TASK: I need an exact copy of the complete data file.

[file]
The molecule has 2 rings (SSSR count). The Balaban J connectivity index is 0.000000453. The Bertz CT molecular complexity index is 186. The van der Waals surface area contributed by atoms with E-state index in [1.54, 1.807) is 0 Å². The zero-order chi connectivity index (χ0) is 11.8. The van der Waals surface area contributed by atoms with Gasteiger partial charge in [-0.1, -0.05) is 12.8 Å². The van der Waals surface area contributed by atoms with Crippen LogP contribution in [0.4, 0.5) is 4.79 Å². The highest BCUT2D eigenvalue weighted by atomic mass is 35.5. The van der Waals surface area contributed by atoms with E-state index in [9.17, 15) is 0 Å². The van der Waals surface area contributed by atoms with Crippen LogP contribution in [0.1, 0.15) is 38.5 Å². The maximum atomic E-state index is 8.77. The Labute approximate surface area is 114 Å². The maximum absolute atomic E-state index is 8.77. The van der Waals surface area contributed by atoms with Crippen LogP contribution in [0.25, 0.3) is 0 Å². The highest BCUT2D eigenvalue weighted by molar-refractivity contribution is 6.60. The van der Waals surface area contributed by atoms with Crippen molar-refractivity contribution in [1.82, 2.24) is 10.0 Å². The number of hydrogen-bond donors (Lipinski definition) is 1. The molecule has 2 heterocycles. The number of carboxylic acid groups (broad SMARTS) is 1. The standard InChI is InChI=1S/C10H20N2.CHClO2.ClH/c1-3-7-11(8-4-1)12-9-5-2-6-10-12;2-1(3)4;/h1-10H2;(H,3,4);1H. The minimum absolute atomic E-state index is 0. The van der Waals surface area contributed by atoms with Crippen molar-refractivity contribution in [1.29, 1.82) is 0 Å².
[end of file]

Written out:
The molecule has 2 rings (SSSR count). The Balaban J connectivity index is 0.000000453. The Bertz CT molecular complexity index is 186. The van der Waals surface area contributed by atoms with E-state index in [1.54, 1.807) is 0 Å². The zero-order chi connectivity index (χ0) is 11.8. The van der Waals surface area contributed by atoms with Gasteiger partial charge in [-0.1, -0.05) is 12.8 Å². The van der Waals surface area contributed by atoms with Crippen LogP contribution in [0.4, 0.5) is 4.79 Å². The highest BCUT2D eigenvalue weighted by atomic mass is 35.5. The van der Waals surface area contributed by atoms with E-state index in [9.17, 15) is 0 Å². The van der Waals surface area contributed by atoms with Crippen LogP contribution in [0.1, 0.15) is 38.5 Å². The maximum atomic E-state index is 8.77. The Labute approximate surface area is 114 Å². The maximum absolute atomic E-state index is 8.77. The van der Waals surface area contributed by atoms with Crippen LogP contribution in [0.25, 0.3) is 0 Å². The highest BCUT2D eigenvalue weighted by molar-refractivity contribution is 6.60. The van der Waals surface area contributed by atoms with Crippen molar-refractivity contribution in [1.82, 2.24) is 10.0 Å². The number of hydrogen-bond donors (Lipinski definition) is 1. The molecule has 2 heterocycles. The number of carboxylic acid groups (broad SMARTS) is 1. The standard InChI is InChI=1S/C10H20N2.CHClO2.ClH/c1-3-7-11(8-4-1)12-9-5-2-6-10-12;2-1(3)4;/h1-10H2;(H,3,4);1H. The minimum absolute atomic E-state index is 0. The van der Waals surface area contributed by atoms with Crippen molar-refractivity contribution in [1.29, 1.82) is 0 Å².